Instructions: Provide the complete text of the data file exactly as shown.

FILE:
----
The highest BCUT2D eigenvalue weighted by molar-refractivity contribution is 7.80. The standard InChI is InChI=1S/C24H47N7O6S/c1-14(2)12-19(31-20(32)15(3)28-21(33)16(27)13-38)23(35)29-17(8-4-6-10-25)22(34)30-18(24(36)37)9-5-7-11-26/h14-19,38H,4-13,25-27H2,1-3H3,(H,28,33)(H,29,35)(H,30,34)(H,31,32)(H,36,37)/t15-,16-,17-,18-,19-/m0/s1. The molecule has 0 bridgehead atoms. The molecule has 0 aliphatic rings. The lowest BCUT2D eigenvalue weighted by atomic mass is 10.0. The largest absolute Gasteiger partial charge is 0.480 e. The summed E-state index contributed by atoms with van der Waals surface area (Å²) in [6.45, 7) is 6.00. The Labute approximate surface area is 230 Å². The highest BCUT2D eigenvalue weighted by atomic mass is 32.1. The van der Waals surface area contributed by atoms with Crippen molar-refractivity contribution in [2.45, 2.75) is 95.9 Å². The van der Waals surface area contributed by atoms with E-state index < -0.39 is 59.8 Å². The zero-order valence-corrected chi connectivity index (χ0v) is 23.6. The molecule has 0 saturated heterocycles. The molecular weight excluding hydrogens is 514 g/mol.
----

The highest BCUT2D eigenvalue weighted by molar-refractivity contribution is 7.80. The standard InChI is InChI=1S/C24H47N7O6S/c1-14(2)12-19(31-20(32)15(3)28-21(33)16(27)13-38)23(35)29-17(8-4-6-10-25)22(34)30-18(24(36)37)9-5-7-11-26/h14-19,38H,4-13,25-27H2,1-3H3,(H,28,33)(H,29,35)(H,30,34)(H,31,32)(H,36,37)/t15-,16-,17-,18-,19-/m0/s1. The molecule has 0 bridgehead atoms. The molecule has 0 aliphatic rings. The lowest BCUT2D eigenvalue weighted by atomic mass is 10.0. The largest absolute Gasteiger partial charge is 0.480 e. The summed E-state index contributed by atoms with van der Waals surface area (Å²) in [6.45, 7) is 6.00. The Labute approximate surface area is 230 Å². The highest BCUT2D eigenvalue weighted by atomic mass is 32.1. The van der Waals surface area contributed by atoms with Crippen molar-refractivity contribution in [2.45, 2.75) is 95.9 Å². The van der Waals surface area contributed by atoms with E-state index < -0.39 is 59.8 Å². The zero-order valence-corrected chi connectivity index (χ0v) is 23.6. The molecule has 0 saturated heterocycles. The molecular weight excluding hydrogens is 514 g/mol.